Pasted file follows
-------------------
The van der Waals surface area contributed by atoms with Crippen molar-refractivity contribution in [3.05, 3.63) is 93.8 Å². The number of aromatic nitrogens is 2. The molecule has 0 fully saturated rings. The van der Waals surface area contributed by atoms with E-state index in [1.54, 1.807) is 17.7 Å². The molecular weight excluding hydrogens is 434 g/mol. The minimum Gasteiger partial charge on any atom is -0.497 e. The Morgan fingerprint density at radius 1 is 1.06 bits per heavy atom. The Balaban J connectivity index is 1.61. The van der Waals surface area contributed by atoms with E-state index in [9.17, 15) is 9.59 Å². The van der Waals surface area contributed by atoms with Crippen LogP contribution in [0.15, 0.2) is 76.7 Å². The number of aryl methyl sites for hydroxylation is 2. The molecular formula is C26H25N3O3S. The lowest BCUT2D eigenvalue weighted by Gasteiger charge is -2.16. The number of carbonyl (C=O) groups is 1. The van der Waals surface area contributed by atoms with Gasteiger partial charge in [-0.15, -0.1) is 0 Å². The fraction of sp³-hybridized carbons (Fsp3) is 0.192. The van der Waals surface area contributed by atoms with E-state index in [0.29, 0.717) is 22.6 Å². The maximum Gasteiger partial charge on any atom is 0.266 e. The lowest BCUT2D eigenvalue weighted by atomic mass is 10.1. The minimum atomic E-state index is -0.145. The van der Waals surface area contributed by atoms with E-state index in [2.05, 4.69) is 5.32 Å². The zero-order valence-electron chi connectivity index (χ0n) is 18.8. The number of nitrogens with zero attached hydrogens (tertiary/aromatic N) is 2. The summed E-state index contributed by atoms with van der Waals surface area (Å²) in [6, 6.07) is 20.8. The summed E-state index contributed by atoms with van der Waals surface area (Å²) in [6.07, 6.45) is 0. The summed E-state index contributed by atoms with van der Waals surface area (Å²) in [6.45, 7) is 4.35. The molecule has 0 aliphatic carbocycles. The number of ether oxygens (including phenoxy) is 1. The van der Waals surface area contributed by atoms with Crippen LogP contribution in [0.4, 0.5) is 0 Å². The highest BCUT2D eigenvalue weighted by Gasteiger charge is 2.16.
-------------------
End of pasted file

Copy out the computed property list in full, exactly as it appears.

The van der Waals surface area contributed by atoms with Crippen molar-refractivity contribution in [3.05, 3.63) is 93.8 Å². The number of aromatic nitrogens is 2. The molecule has 0 fully saturated rings. The van der Waals surface area contributed by atoms with E-state index in [1.54, 1.807) is 17.7 Å². The molecular weight excluding hydrogens is 434 g/mol. The minimum Gasteiger partial charge on any atom is -0.497 e. The Morgan fingerprint density at radius 1 is 1.06 bits per heavy atom. The Balaban J connectivity index is 1.61. The van der Waals surface area contributed by atoms with E-state index in [9.17, 15) is 9.59 Å². The van der Waals surface area contributed by atoms with Crippen LogP contribution in [0.15, 0.2) is 76.7 Å². The number of aryl methyl sites for hydroxylation is 2. The molecular formula is C26H25N3O3S. The lowest BCUT2D eigenvalue weighted by Gasteiger charge is -2.16. The number of carbonyl (C=O) groups is 1. The van der Waals surface area contributed by atoms with Gasteiger partial charge in [-0.15, -0.1) is 0 Å². The fraction of sp³-hybridized carbons (Fsp3) is 0.192. The van der Waals surface area contributed by atoms with E-state index in [0.29, 0.717) is 22.6 Å². The maximum Gasteiger partial charge on any atom is 0.266 e. The lowest BCUT2D eigenvalue weighted by atomic mass is 10.1. The minimum atomic E-state index is -0.145. The van der Waals surface area contributed by atoms with E-state index in [2.05, 4.69) is 5.32 Å². The zero-order valence-electron chi connectivity index (χ0n) is 18.8. The number of nitrogens with zero attached hydrogens (tertiary/aromatic N) is 2. The summed E-state index contributed by atoms with van der Waals surface area (Å²) in [6, 6.07) is 20.8. The summed E-state index contributed by atoms with van der Waals surface area (Å²) in [6.07, 6.45) is 0. The summed E-state index contributed by atoms with van der Waals surface area (Å²) in [6.45, 7) is 4.35. The molecule has 0 aliphatic carbocycles. The number of ether oxygens (including phenoxy) is 1. The van der Waals surface area contributed by atoms with Crippen LogP contribution in [0.4, 0.5) is 0 Å². The highest BCUT2D eigenvalue weighted by Gasteiger charge is 2.16.